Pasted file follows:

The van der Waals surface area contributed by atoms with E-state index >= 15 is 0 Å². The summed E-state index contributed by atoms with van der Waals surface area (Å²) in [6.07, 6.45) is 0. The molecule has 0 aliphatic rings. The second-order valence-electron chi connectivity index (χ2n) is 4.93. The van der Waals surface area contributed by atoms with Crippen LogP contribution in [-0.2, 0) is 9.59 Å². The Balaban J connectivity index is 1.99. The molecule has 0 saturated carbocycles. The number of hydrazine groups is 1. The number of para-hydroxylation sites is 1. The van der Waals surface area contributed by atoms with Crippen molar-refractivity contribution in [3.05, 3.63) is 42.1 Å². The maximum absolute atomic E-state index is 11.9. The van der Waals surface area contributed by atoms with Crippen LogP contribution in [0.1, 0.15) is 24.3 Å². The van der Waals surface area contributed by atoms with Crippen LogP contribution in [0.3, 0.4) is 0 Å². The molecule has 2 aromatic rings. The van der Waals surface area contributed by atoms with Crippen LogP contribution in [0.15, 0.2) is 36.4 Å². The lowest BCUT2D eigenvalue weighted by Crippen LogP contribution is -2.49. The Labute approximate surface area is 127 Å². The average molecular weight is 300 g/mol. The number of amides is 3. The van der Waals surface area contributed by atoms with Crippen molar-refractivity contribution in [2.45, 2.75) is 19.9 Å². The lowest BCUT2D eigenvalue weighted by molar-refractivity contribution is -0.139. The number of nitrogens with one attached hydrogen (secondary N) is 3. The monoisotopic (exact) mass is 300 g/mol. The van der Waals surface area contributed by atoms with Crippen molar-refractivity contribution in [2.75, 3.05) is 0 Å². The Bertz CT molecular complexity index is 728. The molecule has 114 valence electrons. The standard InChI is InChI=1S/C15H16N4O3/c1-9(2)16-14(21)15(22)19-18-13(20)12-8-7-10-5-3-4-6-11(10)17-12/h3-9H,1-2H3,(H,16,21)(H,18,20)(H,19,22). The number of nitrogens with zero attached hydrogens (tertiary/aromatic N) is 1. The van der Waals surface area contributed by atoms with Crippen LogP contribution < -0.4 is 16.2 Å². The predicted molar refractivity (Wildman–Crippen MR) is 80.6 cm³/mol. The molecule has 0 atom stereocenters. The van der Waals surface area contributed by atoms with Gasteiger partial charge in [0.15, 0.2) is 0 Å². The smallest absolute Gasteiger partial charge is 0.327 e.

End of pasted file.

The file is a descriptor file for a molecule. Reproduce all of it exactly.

The van der Waals surface area contributed by atoms with E-state index >= 15 is 0 Å². The summed E-state index contributed by atoms with van der Waals surface area (Å²) in [6.07, 6.45) is 0. The molecule has 0 aliphatic rings. The second-order valence-electron chi connectivity index (χ2n) is 4.93. The van der Waals surface area contributed by atoms with Crippen LogP contribution in [-0.2, 0) is 9.59 Å². The Balaban J connectivity index is 1.99. The molecule has 0 saturated carbocycles. The number of hydrazine groups is 1. The number of para-hydroxylation sites is 1. The van der Waals surface area contributed by atoms with Crippen molar-refractivity contribution in [3.05, 3.63) is 42.1 Å². The maximum absolute atomic E-state index is 11.9. The van der Waals surface area contributed by atoms with Crippen LogP contribution in [0.1, 0.15) is 24.3 Å². The van der Waals surface area contributed by atoms with Crippen LogP contribution in [0.3, 0.4) is 0 Å². The molecule has 2 aromatic rings. The van der Waals surface area contributed by atoms with Crippen LogP contribution in [0.15, 0.2) is 36.4 Å². The lowest BCUT2D eigenvalue weighted by Crippen LogP contribution is -2.49. The Labute approximate surface area is 127 Å². The average molecular weight is 300 g/mol. The number of amides is 3. The van der Waals surface area contributed by atoms with Crippen molar-refractivity contribution in [2.45, 2.75) is 19.9 Å². The lowest BCUT2D eigenvalue weighted by molar-refractivity contribution is -0.139. The number of nitrogens with one attached hydrogen (secondary N) is 3. The monoisotopic (exact) mass is 300 g/mol. The van der Waals surface area contributed by atoms with Crippen molar-refractivity contribution in [2.75, 3.05) is 0 Å². The Bertz CT molecular complexity index is 728. The molecule has 114 valence electrons. The standard InChI is InChI=1S/C15H16N4O3/c1-9(2)16-14(21)15(22)19-18-13(20)12-8-7-10-5-3-4-6-11(10)17-12/h3-9H,1-2H3,(H,16,21)(H,18,20)(H,19,22). The number of nitrogens with zero attached hydrogens (tertiary/aromatic N) is 1. The van der Waals surface area contributed by atoms with Crippen LogP contribution < -0.4 is 16.2 Å². The predicted molar refractivity (Wildman–Crippen MR) is 80.6 cm³/mol. The molecule has 0 atom stereocenters. The van der Waals surface area contributed by atoms with Gasteiger partial charge in [0.15, 0.2) is 0 Å². The smallest absolute Gasteiger partial charge is 0.327 e.